McDaniels drops the ball in Denver
Can someone tell Broncos head coach Josh McDaniels’ that Week 17 is not the time to come unraveled at the seams, to take power trips and to try and send messages?
Hey coach, this is the pros.
I know he is technically still a rookie head coach in the NFL, but from my experience, the last thing you want to do as the head man on an NFL sideline is to lose a team—just days before they could very well be packing up their lockers to head home for three months.
Not to mention the game this week—the one the Broncos have to win if they want any shot at the postseason. I understand that the game plan is already installed, and I understand that today consists of nothing more than a jog-through practice in shorts and baseball caps, but this football team in now looking at McDaniels for answers.
Because, they want a leader.
And, to be honest, I was on the McDaniels’ train all season. The way he took care of the Marshall situation in training camp, the 6-0 start, the post-game celebration after the Broncos beat Belichick and the Patriots. Plus, we can’t forget that Marshall, who is at the center of this newest drama along with TE Tony Scheffler, started producing numbers—big numbers.
But after that hot start, the Broncos have gone 2-7, the defense has become a shell of what it was, the running game in McDaniels system has evaporated and those close wins have turned into close losses.
This Broncos team hasn’t improved over the course of a season. Instead, they have regressed and, well, that is what losing does at this level. The wheels begin to come off that train that I was riding, and this week, what has McDaniels done to keep this team going forward? Call out his offensive line? Bench players? Basically, rookie mistakes by a rookie head coach.
I know I use a lot of what I saw in my own writing to bring you some perspective, and looking at this situation in Denver, I begin to think back to coaches. And, in saying that, I think of Joe Gibbs in Washington, who worked under Dan Snyder—where drama is always persistent—yet our teams never felt like our head coach was throwing us under the bus. We played bad? Coach Gibbs would take the heat himself, but the blame on things he had to do better. An issue with a player during a playoff stretch—which happened more than once—he took care of it. Brought the player into his office and put an end to the story.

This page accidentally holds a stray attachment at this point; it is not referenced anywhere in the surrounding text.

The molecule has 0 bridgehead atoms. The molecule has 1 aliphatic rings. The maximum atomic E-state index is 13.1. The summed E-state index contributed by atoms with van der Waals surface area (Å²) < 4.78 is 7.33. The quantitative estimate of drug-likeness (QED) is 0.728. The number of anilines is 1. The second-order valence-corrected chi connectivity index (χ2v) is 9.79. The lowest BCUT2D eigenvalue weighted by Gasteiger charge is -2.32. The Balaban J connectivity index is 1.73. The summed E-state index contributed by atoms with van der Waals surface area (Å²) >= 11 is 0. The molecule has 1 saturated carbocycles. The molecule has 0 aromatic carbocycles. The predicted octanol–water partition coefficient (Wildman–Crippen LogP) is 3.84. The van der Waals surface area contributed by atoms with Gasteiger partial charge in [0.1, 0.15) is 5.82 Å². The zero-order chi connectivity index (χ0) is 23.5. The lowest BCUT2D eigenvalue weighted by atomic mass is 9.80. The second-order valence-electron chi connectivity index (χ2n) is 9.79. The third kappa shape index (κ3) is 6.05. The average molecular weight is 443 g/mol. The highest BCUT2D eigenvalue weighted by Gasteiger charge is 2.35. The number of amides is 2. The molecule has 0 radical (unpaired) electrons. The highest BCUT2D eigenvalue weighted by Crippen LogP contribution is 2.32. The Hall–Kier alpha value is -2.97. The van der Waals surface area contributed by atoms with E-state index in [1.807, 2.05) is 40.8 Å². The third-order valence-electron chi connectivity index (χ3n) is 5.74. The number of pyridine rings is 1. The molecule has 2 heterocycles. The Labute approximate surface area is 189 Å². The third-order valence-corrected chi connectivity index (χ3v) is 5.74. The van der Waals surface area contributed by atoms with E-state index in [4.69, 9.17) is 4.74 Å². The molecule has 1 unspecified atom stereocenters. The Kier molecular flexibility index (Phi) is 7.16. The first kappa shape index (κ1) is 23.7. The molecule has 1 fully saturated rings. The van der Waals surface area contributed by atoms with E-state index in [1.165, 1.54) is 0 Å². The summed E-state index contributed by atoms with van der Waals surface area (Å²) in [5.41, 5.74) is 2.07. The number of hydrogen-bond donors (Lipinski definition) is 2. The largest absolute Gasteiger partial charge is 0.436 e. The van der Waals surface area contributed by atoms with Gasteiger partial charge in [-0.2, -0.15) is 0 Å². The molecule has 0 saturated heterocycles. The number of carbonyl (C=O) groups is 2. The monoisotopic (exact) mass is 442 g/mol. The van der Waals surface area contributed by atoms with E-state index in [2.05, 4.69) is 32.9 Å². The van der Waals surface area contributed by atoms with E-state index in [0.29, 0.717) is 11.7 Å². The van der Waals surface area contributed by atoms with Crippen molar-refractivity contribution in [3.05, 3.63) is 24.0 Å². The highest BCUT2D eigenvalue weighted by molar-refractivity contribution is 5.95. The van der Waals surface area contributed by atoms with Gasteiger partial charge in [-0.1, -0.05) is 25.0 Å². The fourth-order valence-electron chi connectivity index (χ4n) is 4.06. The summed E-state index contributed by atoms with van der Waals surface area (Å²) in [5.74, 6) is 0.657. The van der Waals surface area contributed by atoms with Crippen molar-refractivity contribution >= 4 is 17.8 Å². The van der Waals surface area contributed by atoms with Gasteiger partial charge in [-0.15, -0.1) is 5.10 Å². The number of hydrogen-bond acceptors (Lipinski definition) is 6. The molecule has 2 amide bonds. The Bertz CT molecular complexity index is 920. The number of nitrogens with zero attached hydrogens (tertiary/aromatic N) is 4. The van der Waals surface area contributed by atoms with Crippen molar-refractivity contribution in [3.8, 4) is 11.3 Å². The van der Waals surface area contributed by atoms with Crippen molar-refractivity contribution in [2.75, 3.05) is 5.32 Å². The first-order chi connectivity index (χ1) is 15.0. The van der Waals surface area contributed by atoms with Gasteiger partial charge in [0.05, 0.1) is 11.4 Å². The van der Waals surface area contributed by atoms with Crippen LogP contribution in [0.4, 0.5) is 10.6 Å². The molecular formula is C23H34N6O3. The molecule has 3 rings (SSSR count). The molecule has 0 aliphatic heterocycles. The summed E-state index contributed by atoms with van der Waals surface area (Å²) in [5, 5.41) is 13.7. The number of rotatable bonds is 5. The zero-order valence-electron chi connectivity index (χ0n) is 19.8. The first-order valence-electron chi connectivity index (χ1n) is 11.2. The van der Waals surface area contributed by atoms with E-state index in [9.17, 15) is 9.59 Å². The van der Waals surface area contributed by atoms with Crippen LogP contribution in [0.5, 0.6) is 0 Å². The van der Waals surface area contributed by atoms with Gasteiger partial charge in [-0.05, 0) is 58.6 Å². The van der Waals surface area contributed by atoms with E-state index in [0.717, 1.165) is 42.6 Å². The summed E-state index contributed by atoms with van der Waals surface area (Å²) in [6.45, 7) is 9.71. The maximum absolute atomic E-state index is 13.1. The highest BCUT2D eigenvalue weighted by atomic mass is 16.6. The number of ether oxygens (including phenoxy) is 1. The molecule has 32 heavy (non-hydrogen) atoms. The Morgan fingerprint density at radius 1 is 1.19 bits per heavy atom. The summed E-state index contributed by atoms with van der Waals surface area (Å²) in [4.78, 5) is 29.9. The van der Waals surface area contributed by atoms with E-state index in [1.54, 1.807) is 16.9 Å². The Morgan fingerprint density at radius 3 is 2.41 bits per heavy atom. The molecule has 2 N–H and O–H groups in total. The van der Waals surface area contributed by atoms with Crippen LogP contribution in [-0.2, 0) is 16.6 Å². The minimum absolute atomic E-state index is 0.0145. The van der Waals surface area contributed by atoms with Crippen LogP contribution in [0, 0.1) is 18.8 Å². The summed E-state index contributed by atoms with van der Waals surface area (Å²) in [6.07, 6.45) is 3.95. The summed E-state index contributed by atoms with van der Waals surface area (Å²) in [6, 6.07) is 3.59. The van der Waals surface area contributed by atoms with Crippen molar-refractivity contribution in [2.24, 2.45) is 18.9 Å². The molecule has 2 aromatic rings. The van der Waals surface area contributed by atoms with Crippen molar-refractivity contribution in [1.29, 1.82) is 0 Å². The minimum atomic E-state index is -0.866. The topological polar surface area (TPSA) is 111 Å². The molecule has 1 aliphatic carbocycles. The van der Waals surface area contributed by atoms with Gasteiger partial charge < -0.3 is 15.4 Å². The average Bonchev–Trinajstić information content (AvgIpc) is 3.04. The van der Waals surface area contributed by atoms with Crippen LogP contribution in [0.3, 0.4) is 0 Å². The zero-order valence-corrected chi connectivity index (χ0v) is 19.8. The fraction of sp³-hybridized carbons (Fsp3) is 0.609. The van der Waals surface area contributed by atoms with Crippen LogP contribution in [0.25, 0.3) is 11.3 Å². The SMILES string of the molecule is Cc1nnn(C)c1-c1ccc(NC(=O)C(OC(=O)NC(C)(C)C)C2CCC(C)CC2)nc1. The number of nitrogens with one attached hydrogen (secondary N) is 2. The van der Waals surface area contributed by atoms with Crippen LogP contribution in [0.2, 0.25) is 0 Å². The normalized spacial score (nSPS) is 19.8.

Public bashing by the head coach? With Joe Gibbs? Are you kidding me? No chance, because he knew when our team was at a fragile point and he knew how to handle it. Keep it in house, and work with the players that have issues. Come to an agreement, or at least come to a mid-way point, which would benefit the team, the player and the coach.
I understand that we are hearing two sides of a story in Denver right now, which can cause some outlandish speculation. That’s fine and that’s understandable. But, to question Marshall’s accountability when he is the one player that has produced over the course of the season comes off as a little far fetched in my mind. I even wrote about—weeks ago—that Marshall had done what it takes on the field to get that big contract in his hands this spring. But, once again we are back in the same place this all started. Player vs. coach in front of a national audience. Sure, Marshall will deserve some of the blame here, but it is the job of the head coach to come to an understanding in this situation.
And now, there will be more speculation, more questioning towards the best player on that Broncos team. Is his injury serious? Is he packing it in? Come on, Marshall has done what McDaniels has asked since the suspension in August.
But, for as many bouquets as we threw at McDaniels’ earlier in the season (myself included) this has now turned into a mess on the eve of the final game of the season. A game the Broncos must get to have any chance of sneaking back into the playoffs.
Accountability? Works both ways, between player and coach at this level.
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